This was a bit of a slog, added to by my 4-year-old companion with equal measures of joy and impatience. It's quite a journey from the last available parking space at the entrance to the forestry, and when you do get to the vicinity of the tomb it's a bugger to spot as the ten-year-old pines completely hide it. It is exactly where it says it is on the map and if you have a bit of determination, you will find it – only leave any small children at home.
The forestry people had the good sense to leave quite a bit of space around the tomb when re-planting, allowing the monument to breathe a little. It's a charming little place, but the views are becoming ever more blocked as the pines shoot up.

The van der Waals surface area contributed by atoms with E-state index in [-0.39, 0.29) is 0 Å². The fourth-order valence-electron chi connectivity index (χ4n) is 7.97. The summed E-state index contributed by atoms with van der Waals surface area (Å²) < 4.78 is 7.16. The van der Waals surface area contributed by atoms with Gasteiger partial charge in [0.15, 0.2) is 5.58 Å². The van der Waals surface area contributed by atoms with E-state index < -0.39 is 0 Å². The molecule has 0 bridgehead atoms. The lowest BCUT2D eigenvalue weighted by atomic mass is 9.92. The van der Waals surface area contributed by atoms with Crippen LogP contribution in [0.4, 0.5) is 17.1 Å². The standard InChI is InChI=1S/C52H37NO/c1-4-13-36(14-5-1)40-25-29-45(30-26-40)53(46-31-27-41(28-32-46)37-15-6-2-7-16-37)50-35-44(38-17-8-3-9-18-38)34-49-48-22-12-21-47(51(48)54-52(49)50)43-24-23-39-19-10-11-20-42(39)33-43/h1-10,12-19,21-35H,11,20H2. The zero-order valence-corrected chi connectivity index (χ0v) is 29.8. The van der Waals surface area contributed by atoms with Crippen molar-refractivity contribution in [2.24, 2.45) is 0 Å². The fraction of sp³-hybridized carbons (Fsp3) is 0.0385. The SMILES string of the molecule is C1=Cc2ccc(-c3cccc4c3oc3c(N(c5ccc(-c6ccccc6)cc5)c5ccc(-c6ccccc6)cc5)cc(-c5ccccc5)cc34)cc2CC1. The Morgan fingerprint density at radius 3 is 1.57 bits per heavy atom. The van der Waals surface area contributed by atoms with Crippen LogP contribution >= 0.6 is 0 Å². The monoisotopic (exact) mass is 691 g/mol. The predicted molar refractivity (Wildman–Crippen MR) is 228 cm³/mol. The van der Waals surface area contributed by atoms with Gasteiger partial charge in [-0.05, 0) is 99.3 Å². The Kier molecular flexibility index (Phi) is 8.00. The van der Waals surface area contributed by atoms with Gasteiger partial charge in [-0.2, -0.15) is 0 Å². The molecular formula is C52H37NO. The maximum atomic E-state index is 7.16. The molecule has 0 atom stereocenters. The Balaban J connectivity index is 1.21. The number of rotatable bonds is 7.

Much of the kerb and entrance is still standing on the west side of the tomb. The chamber, with its wig-like tree stump, is 1.8 metres by 1 metre by .6 of a metre high. There is slight evidence of a passage (I've often wondered on these small passage graves "Passage for who? The fairies?") and some other structural orthostats. The whole of the mound is about 10 metres in diameter.
Quite a magical little place, probably my first and last visit.